LONDON (Reuters) - World shares were set to post their best week of gains in six years on Friday after two consecutive weeks spent in the red, shrugging off a rise in global borrowing costs while the dollar hit its lowest level since 2014.
The MSCI world index of stocks, which tracks shares in 47 countries, was up 0.4 percent after European bourses opened.
After suffering its biggest weekly drop since August 2015 last week, this week’s recovery puts the index on track for its best weekly showing since early December 2011.
The index has now reclaimed more than half of the 10.7 percent plunge from a record intraday high on Jan. 29 to a four-month intraday low a week ago.
Investors have been puzzled at this week’s quick rebound in stock markets, which has also coincided with a rise in bond yields on evidence that inflation is starting to creep up globally.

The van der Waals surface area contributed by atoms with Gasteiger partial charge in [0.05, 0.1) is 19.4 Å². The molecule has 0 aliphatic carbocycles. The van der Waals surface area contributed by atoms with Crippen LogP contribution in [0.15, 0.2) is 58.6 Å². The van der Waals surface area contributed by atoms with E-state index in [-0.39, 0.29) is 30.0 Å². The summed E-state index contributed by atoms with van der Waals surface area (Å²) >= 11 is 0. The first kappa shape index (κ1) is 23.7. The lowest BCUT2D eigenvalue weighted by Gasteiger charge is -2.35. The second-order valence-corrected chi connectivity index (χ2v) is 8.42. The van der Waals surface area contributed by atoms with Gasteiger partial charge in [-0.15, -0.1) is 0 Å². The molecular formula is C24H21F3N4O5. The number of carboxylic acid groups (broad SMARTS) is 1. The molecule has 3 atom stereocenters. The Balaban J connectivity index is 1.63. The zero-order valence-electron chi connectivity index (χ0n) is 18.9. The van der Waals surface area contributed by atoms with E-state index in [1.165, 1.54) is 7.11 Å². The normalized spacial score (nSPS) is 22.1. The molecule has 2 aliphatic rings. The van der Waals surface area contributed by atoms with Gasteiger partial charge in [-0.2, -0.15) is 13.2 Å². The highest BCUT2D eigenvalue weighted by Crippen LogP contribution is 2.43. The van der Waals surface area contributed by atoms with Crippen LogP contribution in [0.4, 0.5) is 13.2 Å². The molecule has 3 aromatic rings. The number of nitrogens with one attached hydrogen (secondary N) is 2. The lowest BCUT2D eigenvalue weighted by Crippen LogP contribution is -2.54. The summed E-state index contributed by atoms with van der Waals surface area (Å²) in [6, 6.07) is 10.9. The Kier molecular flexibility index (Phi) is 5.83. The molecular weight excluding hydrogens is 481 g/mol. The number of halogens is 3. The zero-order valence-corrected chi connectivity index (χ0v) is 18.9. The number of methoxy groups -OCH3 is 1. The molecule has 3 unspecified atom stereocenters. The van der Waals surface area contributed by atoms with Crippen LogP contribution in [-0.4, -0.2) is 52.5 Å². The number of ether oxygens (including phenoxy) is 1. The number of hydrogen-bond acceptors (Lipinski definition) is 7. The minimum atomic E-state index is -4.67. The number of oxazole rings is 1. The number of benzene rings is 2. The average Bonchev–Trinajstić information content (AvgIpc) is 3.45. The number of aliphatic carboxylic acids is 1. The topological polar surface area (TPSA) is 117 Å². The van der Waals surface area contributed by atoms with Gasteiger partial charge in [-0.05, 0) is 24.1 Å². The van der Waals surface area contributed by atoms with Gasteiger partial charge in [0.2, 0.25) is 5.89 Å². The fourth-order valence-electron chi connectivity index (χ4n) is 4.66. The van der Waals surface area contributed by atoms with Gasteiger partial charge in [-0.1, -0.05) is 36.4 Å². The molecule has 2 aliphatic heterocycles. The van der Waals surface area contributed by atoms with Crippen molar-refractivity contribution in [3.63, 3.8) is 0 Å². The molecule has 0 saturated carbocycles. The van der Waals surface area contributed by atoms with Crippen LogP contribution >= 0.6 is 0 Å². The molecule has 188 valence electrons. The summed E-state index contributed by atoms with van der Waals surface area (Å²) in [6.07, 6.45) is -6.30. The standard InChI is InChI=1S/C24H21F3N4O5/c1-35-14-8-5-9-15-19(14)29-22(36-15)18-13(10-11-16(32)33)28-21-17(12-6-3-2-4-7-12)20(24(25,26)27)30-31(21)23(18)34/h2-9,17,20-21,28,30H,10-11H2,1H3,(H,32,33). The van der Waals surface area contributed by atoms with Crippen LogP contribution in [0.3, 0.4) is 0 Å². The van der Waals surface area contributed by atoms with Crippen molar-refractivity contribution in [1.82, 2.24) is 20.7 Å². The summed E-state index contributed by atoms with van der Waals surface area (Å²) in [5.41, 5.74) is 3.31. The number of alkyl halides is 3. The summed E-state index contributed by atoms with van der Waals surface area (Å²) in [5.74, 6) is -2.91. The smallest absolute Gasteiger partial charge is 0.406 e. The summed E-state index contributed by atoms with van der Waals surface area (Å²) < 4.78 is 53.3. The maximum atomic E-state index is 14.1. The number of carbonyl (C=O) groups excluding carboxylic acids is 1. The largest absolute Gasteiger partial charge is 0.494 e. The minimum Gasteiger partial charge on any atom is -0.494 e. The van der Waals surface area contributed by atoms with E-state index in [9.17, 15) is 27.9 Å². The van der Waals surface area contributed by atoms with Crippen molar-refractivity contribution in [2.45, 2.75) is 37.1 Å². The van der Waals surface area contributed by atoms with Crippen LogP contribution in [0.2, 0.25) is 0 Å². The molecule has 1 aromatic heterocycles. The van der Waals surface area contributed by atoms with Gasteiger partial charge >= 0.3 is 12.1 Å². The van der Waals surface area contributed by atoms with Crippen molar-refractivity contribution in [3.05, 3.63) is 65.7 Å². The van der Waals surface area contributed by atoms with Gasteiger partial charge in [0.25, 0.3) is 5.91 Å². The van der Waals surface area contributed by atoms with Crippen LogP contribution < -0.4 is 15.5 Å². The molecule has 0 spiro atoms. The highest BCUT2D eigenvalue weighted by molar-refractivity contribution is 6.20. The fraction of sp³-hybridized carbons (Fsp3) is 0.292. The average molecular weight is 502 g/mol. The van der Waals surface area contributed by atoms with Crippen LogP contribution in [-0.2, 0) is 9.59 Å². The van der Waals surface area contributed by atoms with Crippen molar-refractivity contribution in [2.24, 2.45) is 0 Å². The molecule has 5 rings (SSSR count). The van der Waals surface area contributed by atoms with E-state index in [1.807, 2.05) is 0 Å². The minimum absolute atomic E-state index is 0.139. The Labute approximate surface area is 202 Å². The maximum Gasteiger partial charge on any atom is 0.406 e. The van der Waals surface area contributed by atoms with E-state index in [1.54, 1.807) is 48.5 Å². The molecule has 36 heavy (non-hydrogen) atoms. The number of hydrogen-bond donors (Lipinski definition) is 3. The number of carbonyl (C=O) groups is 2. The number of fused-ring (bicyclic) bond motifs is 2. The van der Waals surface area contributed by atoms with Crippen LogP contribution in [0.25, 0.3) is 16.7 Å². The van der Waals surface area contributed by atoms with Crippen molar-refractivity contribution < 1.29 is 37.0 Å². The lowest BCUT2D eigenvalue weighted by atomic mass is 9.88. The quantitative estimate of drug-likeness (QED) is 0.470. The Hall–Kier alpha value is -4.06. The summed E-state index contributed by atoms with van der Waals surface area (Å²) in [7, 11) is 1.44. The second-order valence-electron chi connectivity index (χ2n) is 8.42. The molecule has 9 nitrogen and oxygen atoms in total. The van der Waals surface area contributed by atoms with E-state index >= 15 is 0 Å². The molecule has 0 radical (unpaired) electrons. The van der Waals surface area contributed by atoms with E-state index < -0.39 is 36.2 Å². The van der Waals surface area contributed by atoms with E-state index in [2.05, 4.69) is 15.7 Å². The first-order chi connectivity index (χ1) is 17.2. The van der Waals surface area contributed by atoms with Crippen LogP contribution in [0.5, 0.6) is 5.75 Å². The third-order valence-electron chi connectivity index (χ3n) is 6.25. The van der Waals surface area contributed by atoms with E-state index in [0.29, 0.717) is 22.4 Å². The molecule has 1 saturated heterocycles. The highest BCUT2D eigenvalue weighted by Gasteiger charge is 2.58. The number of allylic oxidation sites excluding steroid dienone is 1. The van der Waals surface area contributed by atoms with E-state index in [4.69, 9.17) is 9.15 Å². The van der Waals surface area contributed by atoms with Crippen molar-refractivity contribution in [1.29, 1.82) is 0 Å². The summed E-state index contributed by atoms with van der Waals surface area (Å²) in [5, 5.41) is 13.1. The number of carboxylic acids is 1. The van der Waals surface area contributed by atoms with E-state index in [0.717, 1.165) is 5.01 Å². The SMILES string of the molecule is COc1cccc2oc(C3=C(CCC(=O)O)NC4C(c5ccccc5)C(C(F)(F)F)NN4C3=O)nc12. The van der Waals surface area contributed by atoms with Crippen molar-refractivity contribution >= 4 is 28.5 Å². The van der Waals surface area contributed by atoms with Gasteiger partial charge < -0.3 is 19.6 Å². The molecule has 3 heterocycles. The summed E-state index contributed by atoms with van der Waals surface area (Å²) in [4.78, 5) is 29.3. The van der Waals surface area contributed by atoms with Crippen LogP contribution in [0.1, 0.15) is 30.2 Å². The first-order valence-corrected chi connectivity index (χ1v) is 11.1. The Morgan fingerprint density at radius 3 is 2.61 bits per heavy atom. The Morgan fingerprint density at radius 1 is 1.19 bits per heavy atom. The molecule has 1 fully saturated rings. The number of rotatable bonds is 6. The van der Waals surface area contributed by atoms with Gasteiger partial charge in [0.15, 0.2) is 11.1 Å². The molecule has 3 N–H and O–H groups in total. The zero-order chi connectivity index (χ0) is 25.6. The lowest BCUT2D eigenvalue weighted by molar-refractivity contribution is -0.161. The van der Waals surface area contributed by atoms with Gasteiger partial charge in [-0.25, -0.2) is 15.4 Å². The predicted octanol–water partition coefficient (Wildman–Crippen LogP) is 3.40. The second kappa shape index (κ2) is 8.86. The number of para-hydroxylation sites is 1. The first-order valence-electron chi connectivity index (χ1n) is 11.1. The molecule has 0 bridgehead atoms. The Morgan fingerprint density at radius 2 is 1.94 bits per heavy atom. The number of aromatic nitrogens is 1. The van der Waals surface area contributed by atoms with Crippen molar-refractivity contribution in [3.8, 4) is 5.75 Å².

The argument most commonly offered by economists has been that historically, it’s not unusual for stocks and bond market borrowing costs to rise in tandem with a rapidly expanding economy.
“For me it’s really a question of maybe. Markets are taking a look at the inflationary outlook and saying OK, maybe rates are going up and maybe the economy will compensate for that,” said Michael Hewson, chief markets analyst at CMC Markets.
“That might change if we move to 3 percent on the 10-year (Treasury).”
The global rise in borrowing costs has been led by the U.S. 10-year Treasury, which hit a four-year high of 2.944 percent this week. It last stood at 2.8932 percent.